Qatada's deportation won't end Cameron's headache

The Lib Dems will frustrate Cameron's efforts to reform human rights law.

It was with cheers that Conservative MPs greeted Theresa May's announcement that Abu Qatada has been arrested and will be deported to Jordan at the end of the month. Having decided not to contest the European Court of Human Rights ruling blocking Qatada's deportation, the government has received "assurances" from Jordan that evidence obtained by torture will not be used against him.  After nine years, it looks as if the man who allegedly acted as the intellectual inspiration for 9/11 hijacker Mohammed Atta and other terrorists is on his way home.

But ministers are keenly aware that the Tory backbenches won't be satisfied for long. In her statement to the Commons, May pointedly referred to the need for "a British Bill of Rights". As things stand, for instance, the government is unlikely to win its appeal against the ECHR's ruling in favour of prisoners' votes and it may struggle to deport other extremist preachers. But as long as the Tories remain in coalition with the Lib Dems, it's hard to see any progress being made towards a British bill. The government commission examining the proposal is dominated by supporters of the ECHR (one Conservative appointee, Michael Pinto-Duschinsky, resigned in protest) and Clegg is determined not to see the Human Rights Act undermined. As he declared in his speech to last year's Lib Dem conference:

The European Convention on Human Rights and the Human Rights Act are not, as some would have you believe, foreign impositions. These are British rights, drafted by British lawyers. Forged in the aftermath of the atrocities of the Second World War. Fought for by Winston Churchill. So let me say something really clear about the Human Rights Act. In fact I’ll do it in words of one syllable: It is here to stay.

Cameron's recent statement that the Tories "would be going quite a bit faster, in fact, quite a lot faster" if they weren't in coalition was an admission that the Lib Dems are winning this political tug-of-war.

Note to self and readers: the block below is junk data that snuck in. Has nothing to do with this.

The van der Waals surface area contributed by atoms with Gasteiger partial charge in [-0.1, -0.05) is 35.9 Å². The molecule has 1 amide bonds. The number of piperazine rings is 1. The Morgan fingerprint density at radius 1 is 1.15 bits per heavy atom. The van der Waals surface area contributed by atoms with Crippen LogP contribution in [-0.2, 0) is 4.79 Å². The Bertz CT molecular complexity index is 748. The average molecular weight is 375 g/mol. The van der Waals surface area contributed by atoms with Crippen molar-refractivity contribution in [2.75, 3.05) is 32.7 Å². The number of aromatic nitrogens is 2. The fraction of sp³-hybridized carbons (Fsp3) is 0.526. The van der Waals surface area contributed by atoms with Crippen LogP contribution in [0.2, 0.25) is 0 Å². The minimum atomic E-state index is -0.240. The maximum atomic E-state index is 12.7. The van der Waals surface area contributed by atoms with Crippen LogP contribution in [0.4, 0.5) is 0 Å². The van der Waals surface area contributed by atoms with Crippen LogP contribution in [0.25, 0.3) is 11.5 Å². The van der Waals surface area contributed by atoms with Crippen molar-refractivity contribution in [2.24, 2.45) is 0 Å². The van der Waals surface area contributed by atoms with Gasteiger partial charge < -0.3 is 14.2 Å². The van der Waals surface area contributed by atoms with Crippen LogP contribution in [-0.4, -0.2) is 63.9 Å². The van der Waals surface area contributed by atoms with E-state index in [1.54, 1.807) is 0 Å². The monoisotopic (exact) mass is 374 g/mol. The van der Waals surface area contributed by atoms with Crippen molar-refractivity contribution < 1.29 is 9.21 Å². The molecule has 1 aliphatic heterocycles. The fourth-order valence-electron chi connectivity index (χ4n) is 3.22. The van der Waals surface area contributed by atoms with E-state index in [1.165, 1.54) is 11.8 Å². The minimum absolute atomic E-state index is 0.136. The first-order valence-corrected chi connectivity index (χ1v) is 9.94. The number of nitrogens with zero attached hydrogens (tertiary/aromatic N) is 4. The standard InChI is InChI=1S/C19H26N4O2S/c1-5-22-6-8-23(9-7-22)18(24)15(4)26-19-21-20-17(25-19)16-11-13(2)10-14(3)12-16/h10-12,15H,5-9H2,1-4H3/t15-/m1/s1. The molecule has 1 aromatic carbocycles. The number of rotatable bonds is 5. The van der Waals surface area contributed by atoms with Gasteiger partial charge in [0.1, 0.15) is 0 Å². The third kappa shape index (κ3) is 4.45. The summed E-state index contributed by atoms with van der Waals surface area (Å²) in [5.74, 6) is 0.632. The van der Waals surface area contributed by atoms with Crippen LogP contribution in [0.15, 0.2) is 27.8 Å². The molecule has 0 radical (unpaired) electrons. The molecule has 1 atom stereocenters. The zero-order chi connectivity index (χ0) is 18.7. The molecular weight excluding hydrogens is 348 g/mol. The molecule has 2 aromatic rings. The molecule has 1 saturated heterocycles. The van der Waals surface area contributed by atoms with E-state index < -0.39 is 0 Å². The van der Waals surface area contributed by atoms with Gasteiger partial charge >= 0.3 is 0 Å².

Jordanian preacher Abu Qatada was arrested on Tuesday morning by officers from the UK Border Agency. Photograph: Rex Features.

George Eaton is political editor of the New Statesman.

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How the Lib Dems learned to love all-women shortlists

Yes, the sitting Lib Dem MPs are mostly white, middle-aged middle class men. But the party's not taking any chances. 

I can’t tell you who’ll be the Lib Dem candidate in Southport on 8 June, but I do know one thing about them. As they’re replacing a sitting Lib Dem (John Pugh is retiring) - they’ll be female.

The same is true in many of our top 20 target seats, including places like Lewes (Kelly-Marie Blundell), Yeovil (Daisy Benson), Thornbury and Yate (Clare Young), and Sutton and Cheam (Amna Ahmad). There was air punching in Lib Dem offices all over the country on Tuesday when it was announced Jo Swinson was standing again in East Dunbartonshire.

And while every current Lib Dem constituency MP will get showered with love and attention in the campaign, one will get rather more attention than most - it’s no coincidence that Tim Farron’s first stop of the campaign was in Richmond Park, standing side by side with Sarah Olney.

How so?

Because the party membership took a long look at itself after the 2015 election - and a rather longer look at the eight white, middle-aged middle class men (sorry chaps) who now formed the Parliamentary party and said - "we’ve really got to sort this out".

And so after decades of prevarication, we put a policy in place to deliberately increase the diversity of candidates.

Quietly, over the last two years, the Liberal Democrats have been putting candidates into place in key target constituencies . There were more than 300 in total before this week’s general election call, and many of them have been there for a year or more. And they’ve been selected under new procedures adopted at Lib Dem Spring Conference in 2016, designed to deliberately promote the diversity of candidates in winnable seats

This includes mandating all-women shortlists when selecting candidates who are replacing sitting MPs, similar rules in our strongest electoral regions. In our top 10 per cent of constituencies, there is a requirement that at least two candidates are shortlisted from underrepresented groups on every list. We became the first party to reserve spaces on the shortlists of winnable seats for underrepresented candidates including women, BAME, LGBT+ and disabled candidates

It’s not going to be perfect - the hugely welcome return of Lib Dem grandees like Vince Cable, Ed Davey and Julian Huppert to their old stomping grounds will strengthen the party but not our gender imbalance. But excluding those former MPs coming back to the fray, every top 20 target constituency bar one has to date selected a female candidate.

Equality (together with liberty and community) is one of the three key values framed in the preamble to the Lib Dem constitution. It’s a relief that after this election, the Liberal Democratic party in the Commons will reflect that aspiration rather better than it has done in the past.

Richard Morris blogs at A View From Ham Common, which was named Best New Blog at the 2011 Lib Dem Conference

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